JG: While we were working on the record we did all talk a lot about what type of feel we wanted the album to have. One of the main things we wanted was for the album to have “space”. Some of our favorite records have this sound where you can easily pick out any given part or instrument at any time. We wanted to try and create that type of space on Outside. It seemed to fit with the songs really well.

SPAZ: After two successful and beloved albums with XL (including their reissue of your debut), why did you choose to release the new album on your re-launched Ibid label?
JG: Our contract with XL was for two albums, so after our last record we were free to explore our options. We really wanted to make the record on our own, so we could do it on our schedule and in the way we felt was best suited us. After we had put all of the effort into making it just the way we wanted with no outside input, it seemed logical to do the same with the release of it. Fortunately for us, things have changed a lot in the music industry since we self-released The Loon in 2005. So re-launching Ibid and having a full scale release for the record was possible. So far, things have been going amazingly well, and we’ve learned a lot about running a label.

SPAZ: Being one of the most memorable bands to gain notoriety in the world of blogging, how do you view the internet now? It has had such a polarizing effect on the music business.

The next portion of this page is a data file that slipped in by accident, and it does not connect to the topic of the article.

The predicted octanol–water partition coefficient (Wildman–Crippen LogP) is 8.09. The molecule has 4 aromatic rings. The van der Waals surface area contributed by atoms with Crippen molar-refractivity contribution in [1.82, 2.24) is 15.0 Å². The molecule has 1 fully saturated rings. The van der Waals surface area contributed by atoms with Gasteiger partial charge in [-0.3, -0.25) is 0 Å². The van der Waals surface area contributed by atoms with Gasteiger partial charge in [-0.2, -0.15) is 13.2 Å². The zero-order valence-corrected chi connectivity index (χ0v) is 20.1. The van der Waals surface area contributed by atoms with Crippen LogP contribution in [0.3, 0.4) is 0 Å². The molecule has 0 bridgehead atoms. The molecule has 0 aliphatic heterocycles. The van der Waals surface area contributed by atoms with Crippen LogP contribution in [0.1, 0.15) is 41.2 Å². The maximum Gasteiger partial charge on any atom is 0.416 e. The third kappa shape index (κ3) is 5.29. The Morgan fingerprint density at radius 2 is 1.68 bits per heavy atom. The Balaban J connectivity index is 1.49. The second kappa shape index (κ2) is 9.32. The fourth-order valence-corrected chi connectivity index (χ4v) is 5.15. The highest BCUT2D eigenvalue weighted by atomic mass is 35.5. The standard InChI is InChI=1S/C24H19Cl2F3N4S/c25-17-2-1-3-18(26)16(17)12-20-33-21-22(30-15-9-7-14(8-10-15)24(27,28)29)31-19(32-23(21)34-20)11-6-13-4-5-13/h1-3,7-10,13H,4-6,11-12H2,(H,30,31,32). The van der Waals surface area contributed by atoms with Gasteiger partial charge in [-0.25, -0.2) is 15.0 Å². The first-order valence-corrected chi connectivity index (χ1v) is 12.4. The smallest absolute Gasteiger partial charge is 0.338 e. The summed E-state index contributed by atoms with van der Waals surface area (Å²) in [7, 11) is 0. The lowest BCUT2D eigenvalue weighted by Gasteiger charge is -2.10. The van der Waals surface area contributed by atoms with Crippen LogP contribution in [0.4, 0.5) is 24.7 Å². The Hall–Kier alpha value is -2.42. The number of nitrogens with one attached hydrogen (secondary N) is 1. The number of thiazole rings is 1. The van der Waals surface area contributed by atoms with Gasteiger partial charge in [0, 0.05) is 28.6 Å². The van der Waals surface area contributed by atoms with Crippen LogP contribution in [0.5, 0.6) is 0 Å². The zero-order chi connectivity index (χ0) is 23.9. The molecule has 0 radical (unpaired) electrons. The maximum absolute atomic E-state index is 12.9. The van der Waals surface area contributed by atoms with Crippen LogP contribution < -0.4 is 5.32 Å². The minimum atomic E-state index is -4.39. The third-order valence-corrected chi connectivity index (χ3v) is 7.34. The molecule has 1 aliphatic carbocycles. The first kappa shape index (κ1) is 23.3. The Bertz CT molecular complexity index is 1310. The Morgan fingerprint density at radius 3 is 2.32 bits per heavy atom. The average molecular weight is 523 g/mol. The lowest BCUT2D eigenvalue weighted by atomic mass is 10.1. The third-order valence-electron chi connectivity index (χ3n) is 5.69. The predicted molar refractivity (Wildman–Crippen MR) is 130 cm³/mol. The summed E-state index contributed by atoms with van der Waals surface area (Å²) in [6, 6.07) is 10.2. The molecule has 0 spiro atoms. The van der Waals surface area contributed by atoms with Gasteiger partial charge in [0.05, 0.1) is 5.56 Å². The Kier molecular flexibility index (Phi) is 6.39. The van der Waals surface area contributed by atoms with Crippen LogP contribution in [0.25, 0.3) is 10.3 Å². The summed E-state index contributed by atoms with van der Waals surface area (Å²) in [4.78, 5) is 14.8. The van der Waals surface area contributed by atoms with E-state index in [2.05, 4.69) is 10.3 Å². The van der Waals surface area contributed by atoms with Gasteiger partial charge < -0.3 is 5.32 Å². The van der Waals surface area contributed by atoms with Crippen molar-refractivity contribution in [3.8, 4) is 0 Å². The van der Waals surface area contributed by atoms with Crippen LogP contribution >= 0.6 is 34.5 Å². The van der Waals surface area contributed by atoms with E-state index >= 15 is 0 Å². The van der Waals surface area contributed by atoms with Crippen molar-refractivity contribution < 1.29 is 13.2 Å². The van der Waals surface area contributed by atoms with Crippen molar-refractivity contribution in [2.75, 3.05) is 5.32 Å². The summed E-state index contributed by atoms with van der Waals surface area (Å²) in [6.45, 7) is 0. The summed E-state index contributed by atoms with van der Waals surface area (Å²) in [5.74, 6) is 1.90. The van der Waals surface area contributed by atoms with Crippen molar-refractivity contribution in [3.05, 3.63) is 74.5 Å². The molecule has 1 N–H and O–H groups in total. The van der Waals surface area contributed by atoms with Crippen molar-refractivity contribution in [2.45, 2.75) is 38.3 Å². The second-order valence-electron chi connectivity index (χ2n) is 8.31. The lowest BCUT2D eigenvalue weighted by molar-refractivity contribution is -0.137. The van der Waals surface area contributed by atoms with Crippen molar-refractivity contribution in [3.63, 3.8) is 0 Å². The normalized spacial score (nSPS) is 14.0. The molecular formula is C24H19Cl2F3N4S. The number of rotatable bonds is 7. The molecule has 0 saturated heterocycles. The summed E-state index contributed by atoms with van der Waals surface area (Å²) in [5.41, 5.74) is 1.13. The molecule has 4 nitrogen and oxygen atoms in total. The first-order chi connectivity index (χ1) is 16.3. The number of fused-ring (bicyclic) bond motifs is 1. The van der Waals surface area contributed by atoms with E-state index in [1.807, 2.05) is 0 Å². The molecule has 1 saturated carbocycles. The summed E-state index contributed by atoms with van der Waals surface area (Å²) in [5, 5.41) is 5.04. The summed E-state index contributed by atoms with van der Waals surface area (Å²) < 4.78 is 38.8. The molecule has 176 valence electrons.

JG: I think the internet has been good for the music business for the most part. It really allows people to find any type of music that they want. You no longer have to hope that their local record store or radio station will play something, you can go on the internet and find it. For bands that is pretty powerful, too. Now anybody can make a record, and put it online, and have people listen to it. It allows bands to get their music out there and connect to people in ways they couldn’t have done 15 years ago.

SPAZ: What’s next for Tapes ‘N Tapes?
JG: The next big thing for us is our U.S. tour. We start on January 28th and will circle all over the country until mid-March.

SPAZ: What do you currently have spinning on your CD, DVD and record players?
JG: Lately, I’ve been listening to a lot of 70’s Nigerian rock, some Serge Gainsbourg, and a choice selection of holiday classics. Just the other day I watched, Who Is Harry Nilsson (And Why Is Everybody Talkin’ About Him)? It was amazing. I can’t recommend it enough.
Thanks to Josh Grier
Special thanks to Kristin Attaway